A pollutant is a substance which causes harm to the environment or humans. Pollutants may be natural, but there has been a constant creation of man-made pollutants since the beginning of industrial production and mechanisation or transport. Here is a list of major pollutants and acronyms.
Chlorofluorocarbon: a group of organic compounds containing carbon (C), chlorine (Cl) and fluorine (F). CFCs were used as refrigerants, solvents and aerosol propellants. Cause of the depletion of stratospheric ozone, the so-called 'ozone hole'. Regulated by the Montreal Protocol (1987), which oversees the phase out and replacement of CFCs by alternatives (HFCs, hydrocarbons, CO2).
Polychlorinated biphenyls are a group of compounds used previously in a broad range of industrial applications, including as a dielectric fluids and coolants in electrical devices, such as transformers, motors, and capacitors. Highly toxic and carcinogenic, and will bio-accumulate. Regulated by the Stockholm Convention on POCs (2001).
Persistent Organic Pollutants. A classification of organic compounds, typically pesticides, herbicides, and similar products, which have long biodegradable half-lives. These pollutants typically transport and bioaccumulate and biomagnify well, and are found in dangerous concentrations of animals, fish and birds far from the source. Regulated by the Stockholm Convention on POPs (2001).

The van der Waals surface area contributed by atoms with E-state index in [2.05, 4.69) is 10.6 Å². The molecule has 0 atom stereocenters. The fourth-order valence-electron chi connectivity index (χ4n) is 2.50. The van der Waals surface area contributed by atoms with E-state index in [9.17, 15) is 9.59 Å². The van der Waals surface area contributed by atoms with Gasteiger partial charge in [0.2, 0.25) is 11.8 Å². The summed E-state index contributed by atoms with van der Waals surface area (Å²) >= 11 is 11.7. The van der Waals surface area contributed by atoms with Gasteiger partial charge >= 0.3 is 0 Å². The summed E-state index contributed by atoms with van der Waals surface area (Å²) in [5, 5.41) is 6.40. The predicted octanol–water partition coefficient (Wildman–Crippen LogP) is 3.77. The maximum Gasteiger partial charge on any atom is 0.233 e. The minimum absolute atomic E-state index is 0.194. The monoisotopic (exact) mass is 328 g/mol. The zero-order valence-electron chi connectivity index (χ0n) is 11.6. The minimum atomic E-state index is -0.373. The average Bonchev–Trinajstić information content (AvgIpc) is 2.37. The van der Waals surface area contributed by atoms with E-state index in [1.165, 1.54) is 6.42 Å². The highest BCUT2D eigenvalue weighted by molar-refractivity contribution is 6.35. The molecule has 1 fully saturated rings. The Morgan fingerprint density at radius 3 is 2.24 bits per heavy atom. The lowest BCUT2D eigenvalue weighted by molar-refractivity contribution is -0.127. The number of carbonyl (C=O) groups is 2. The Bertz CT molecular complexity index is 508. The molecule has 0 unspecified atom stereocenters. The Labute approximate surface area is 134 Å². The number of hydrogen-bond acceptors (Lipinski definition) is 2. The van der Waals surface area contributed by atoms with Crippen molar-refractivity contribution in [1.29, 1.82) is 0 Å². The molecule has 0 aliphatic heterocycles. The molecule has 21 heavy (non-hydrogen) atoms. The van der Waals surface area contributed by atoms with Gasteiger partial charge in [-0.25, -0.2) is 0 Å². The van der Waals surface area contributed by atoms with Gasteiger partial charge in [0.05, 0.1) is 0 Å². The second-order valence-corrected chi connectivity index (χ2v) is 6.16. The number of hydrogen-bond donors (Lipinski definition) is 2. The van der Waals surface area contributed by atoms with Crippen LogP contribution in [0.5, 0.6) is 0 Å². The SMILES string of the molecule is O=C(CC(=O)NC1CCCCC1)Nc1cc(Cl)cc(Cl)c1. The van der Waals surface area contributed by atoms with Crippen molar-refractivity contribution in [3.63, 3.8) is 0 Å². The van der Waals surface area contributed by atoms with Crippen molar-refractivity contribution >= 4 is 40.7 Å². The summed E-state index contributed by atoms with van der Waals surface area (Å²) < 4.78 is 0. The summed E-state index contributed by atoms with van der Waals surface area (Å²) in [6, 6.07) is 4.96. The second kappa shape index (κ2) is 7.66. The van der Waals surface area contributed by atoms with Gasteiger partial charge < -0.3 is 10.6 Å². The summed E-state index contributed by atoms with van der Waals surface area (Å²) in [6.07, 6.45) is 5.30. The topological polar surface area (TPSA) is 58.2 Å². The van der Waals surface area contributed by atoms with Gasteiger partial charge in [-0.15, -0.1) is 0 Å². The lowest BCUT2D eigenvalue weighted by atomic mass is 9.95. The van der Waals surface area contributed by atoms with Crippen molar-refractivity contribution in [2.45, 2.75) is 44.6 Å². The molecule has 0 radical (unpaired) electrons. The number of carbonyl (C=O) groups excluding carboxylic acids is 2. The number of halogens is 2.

Dichlorodiphenyltrichloroethane. Insecticide now banned in most countries, except in regions of Africa where it is considered the non-use would have consequences (malaria control) that would outweigh the consequences of its continued use. First used during the Second World War to combat insect-borne vectors of malaria and typhus, it was the subject of Silent Spring by Rachel Carson, which exposed the long-term impacts on human health and natural ecosystems of excessive and uncontrolled use of the compound in agriculture. Regulated by the Stockholm Convention on POPs (2001).
Volatile Organic Compound. These have high vapour pressure and low boiling points at room temperature, which results in a high evaporation rate at ordinary ambient temperatures. This is a very broad group, and not all are toxic or undesirable (e.g. perfumes are VOCs). VOCs occur naturally as well as the result of deliberate or unintentional human activities. High doses and prolonged exposure in closed environments may lead to health problems.
The means by which pollution can be reduced include:
Infrastructure means the physical structures and systems which exist. Many problems related to water management are a question of good disposal systems ensuring black and grey water are kept separate from white water. White water is water that is clean enough to drink and use domestically. Grey water is water which cannot be used where hygiene may be affected. There are uses, such as in industry, where grey water may be recycled to some degree. Black water is water that must be processed and disposed of. The obvious case is effluent from toilets, but road run-off, industrial and agricultural waste water would also need to be processed by the same or similar means. Processing of black water occurs through a sewerage treatment plant, which has a series of stages (primary, secondary and tertiary) involving physical filtration, chemical treatment, and biological treatment.